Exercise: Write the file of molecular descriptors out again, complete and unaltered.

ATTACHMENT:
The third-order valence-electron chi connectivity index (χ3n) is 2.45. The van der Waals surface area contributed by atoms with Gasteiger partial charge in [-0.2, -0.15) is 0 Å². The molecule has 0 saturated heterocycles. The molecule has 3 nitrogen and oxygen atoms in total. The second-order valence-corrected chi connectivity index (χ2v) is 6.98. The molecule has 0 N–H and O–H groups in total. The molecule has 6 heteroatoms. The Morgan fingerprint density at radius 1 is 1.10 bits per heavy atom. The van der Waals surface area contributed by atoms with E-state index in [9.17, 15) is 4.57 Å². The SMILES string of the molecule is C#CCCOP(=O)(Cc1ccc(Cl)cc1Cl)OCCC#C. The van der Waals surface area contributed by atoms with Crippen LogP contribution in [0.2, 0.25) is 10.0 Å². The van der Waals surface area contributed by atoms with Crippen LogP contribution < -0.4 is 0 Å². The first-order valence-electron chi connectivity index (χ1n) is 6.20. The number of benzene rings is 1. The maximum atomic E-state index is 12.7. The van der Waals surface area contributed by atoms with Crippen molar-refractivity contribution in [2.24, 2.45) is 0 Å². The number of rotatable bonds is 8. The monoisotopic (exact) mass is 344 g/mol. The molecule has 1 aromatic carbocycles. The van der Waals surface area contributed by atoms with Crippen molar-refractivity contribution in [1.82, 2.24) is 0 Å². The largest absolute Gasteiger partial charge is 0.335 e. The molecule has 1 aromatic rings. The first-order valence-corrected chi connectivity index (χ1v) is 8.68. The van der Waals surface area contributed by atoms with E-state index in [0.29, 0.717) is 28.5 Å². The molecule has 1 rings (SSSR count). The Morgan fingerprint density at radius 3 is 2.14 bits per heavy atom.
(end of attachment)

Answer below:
The third-order valence-electron chi connectivity index (χ3n) is 2.45. The van der Waals surface area contributed by atoms with Gasteiger partial charge in [-0.2, -0.15) is 0 Å². The molecule has 0 saturated heterocycles. The molecule has 3 nitrogen and oxygen atoms in total. The second-order valence-corrected chi connectivity index (χ2v) is 6.98. The molecule has 0 N–H and O–H groups in total. The molecule has 6 heteroatoms. The Morgan fingerprint density at radius 1 is 1.10 bits per heavy atom. The van der Waals surface area contributed by atoms with E-state index in [9.17, 15) is 4.57 Å². The SMILES string of the molecule is C#CCCOP(=O)(Cc1ccc(Cl)cc1Cl)OCCC#C. The van der Waals surface area contributed by atoms with Crippen LogP contribution in [0.2, 0.25) is 10.0 Å². The van der Waals surface area contributed by atoms with Crippen LogP contribution < -0.4 is 0 Å². The first-order valence-electron chi connectivity index (χ1n) is 6.20. The number of benzene rings is 1. The maximum atomic E-state index is 12.7. The van der Waals surface area contributed by atoms with Crippen molar-refractivity contribution in [2.24, 2.45) is 0 Å². The number of rotatable bonds is 8. The monoisotopic (exact) mass is 344 g/mol. The molecule has 1 aromatic carbocycles. The van der Waals surface area contributed by atoms with Crippen molar-refractivity contribution in [1.82, 2.24) is 0 Å². The largest absolute Gasteiger partial charge is 0.335 e. The molecule has 1 aromatic rings. The first-order valence-corrected chi connectivity index (χ1v) is 8.68. The van der Waals surface area contributed by atoms with E-state index in [0.29, 0.717) is 28.5 Å². The molecule has 1 rings (SSSR count). The Morgan fingerprint density at radius 3 is 2.14 bits per heavy atom.